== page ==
Growing demand for seafood in China and Middle East is likely to retain Pakistan's major share of shrimp, cuttlefish and squid this fiscal year, exporters said on Monday. Pakistan is expected to export seafood of maximum $7 million to the world's largest market this fiscal year as the EU has only enlisted companies initially, they said.
Pakistan's seafood export stood at $50 million in 2007 when the EU imposed a ban on 11 exporting companies for defiance of hygienic specifications. "The country will now look into the price issue whether the 27-nation bloc market provides its companies with a lucrative business after six years," exporters said.
They said Pakistan is unlikely to give a greater focus to the EU market for its seafood export as China and Middle East are paying at least 30 percent higher prices for fish and shrimp items. "China and Middle East markets have gained huge importance for Pakistan exporters in the last six years, although the EU is now open," said former Chairman of Pakistan Fisheries Exporters Association (Pakfea), Faisal Iftikhar.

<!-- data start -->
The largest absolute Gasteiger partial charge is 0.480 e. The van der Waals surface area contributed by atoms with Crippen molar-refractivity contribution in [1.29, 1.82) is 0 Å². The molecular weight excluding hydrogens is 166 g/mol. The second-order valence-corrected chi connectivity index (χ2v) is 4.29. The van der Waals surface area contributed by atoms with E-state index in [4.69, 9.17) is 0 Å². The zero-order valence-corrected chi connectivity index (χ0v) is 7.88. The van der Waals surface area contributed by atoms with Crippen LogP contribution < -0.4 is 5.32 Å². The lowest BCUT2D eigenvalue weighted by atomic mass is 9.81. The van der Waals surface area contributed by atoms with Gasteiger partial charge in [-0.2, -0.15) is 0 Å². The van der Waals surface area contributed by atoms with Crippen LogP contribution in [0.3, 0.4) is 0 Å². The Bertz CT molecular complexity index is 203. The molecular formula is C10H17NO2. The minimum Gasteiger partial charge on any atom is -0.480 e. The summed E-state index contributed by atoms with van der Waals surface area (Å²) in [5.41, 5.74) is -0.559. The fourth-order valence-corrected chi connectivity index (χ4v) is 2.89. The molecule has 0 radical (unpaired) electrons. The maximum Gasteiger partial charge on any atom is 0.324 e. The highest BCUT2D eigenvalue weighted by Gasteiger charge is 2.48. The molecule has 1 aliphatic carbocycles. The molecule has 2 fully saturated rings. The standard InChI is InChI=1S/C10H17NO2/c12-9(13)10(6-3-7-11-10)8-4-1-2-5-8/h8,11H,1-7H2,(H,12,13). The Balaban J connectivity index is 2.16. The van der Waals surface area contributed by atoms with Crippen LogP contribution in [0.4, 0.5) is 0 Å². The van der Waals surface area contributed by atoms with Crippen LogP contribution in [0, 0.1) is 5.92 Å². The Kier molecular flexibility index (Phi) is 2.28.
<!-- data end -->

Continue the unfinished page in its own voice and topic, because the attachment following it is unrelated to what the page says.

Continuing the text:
He said the country may be able to expand its trade of seafood to maximum $7 million in the present fiscal year ending next June. "Seafood export to the EU may stay between $3 million and $7 million," he said. There's need for enlistment of more exporting companies to inflate the country's seafood exports to the world largest market, he said, adding that the opening of the Union markets is a "good" omen for the nation.
He said the EU had been a regular market for Pakistan and still has a great significance but it will take time to revert the country's seafood export to its markets as China and Middle East markets have big appeal for its shrimp and fish species. "Pakistan will now be able to export PUD, pink and brown shrimps, squid and cuttlefish to the EU," CEO Akhlaq Enterprises (Pvt) Ltd, Akhlaq Hussain Abedi told Business Recorder. The ban cost Pakistan about $300 million since 2007. Pakistan's share of fisheries export to the EU markets stood at 26 percent of its total global seafood trade in 2007, fisheries officials said.